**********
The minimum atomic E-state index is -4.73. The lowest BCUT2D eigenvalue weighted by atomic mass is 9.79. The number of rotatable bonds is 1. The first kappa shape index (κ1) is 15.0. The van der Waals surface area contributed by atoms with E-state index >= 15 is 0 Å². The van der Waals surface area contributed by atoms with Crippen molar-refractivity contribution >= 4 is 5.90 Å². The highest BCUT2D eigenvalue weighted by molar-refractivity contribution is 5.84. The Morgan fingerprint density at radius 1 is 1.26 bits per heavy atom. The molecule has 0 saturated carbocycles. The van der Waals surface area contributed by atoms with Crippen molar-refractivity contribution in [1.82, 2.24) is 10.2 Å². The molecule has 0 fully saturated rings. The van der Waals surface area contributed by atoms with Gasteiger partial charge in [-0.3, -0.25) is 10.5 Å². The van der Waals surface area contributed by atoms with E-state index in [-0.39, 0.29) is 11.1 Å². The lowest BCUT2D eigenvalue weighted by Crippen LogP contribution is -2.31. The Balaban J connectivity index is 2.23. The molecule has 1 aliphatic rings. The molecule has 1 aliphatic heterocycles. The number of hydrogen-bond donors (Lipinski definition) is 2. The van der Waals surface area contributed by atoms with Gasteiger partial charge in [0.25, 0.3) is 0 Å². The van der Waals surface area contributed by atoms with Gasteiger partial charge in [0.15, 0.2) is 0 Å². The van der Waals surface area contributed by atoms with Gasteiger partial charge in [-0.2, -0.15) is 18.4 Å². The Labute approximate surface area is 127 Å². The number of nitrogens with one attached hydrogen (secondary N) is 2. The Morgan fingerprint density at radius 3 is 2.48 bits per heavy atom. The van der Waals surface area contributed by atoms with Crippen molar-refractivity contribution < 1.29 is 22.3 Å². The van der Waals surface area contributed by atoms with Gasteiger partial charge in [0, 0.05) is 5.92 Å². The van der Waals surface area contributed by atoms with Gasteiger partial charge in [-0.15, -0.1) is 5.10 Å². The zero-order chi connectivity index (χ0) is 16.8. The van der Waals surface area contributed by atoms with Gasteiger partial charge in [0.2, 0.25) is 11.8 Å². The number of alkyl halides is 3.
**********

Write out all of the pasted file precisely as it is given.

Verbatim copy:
The minimum atomic E-state index is -4.73. The lowest BCUT2D eigenvalue weighted by atomic mass is 9.79. The number of rotatable bonds is 1. The first kappa shape index (κ1) is 15.0. The van der Waals surface area contributed by atoms with E-state index >= 15 is 0 Å². The van der Waals surface area contributed by atoms with Crippen molar-refractivity contribution >= 4 is 5.90 Å². The highest BCUT2D eigenvalue weighted by molar-refractivity contribution is 5.84. The Morgan fingerprint density at radius 1 is 1.26 bits per heavy atom. The molecule has 0 saturated carbocycles. The van der Waals surface area contributed by atoms with Crippen molar-refractivity contribution in [1.82, 2.24) is 10.2 Å². The molecule has 0 fully saturated rings. The van der Waals surface area contributed by atoms with Gasteiger partial charge in [-0.3, -0.25) is 10.5 Å². The van der Waals surface area contributed by atoms with E-state index in [-0.39, 0.29) is 11.1 Å². The lowest BCUT2D eigenvalue weighted by Crippen LogP contribution is -2.31. The Balaban J connectivity index is 2.23. The molecule has 1 aliphatic rings. The molecule has 1 aliphatic heterocycles. The number of hydrogen-bond donors (Lipinski definition) is 2. The van der Waals surface area contributed by atoms with Gasteiger partial charge in [0.25, 0.3) is 0 Å². The van der Waals surface area contributed by atoms with Gasteiger partial charge in [0.15, 0.2) is 0 Å². The van der Waals surface area contributed by atoms with Gasteiger partial charge in [-0.2, -0.15) is 18.4 Å². The Labute approximate surface area is 127 Å². The number of nitrogens with one attached hydrogen (secondary N) is 2. The Morgan fingerprint density at radius 3 is 2.48 bits per heavy atom. The van der Waals surface area contributed by atoms with Crippen molar-refractivity contribution < 1.29 is 22.3 Å². The van der Waals surface area contributed by atoms with Gasteiger partial charge in [0, 0.05) is 5.92 Å². The van der Waals surface area contributed by atoms with Gasteiger partial charge in [-0.15, -0.1) is 5.10 Å². The zero-order chi connectivity index (χ0) is 16.8. The van der Waals surface area contributed by atoms with Gasteiger partial charge in [0.2, 0.25) is 11.8 Å². The number of alkyl halides is 3.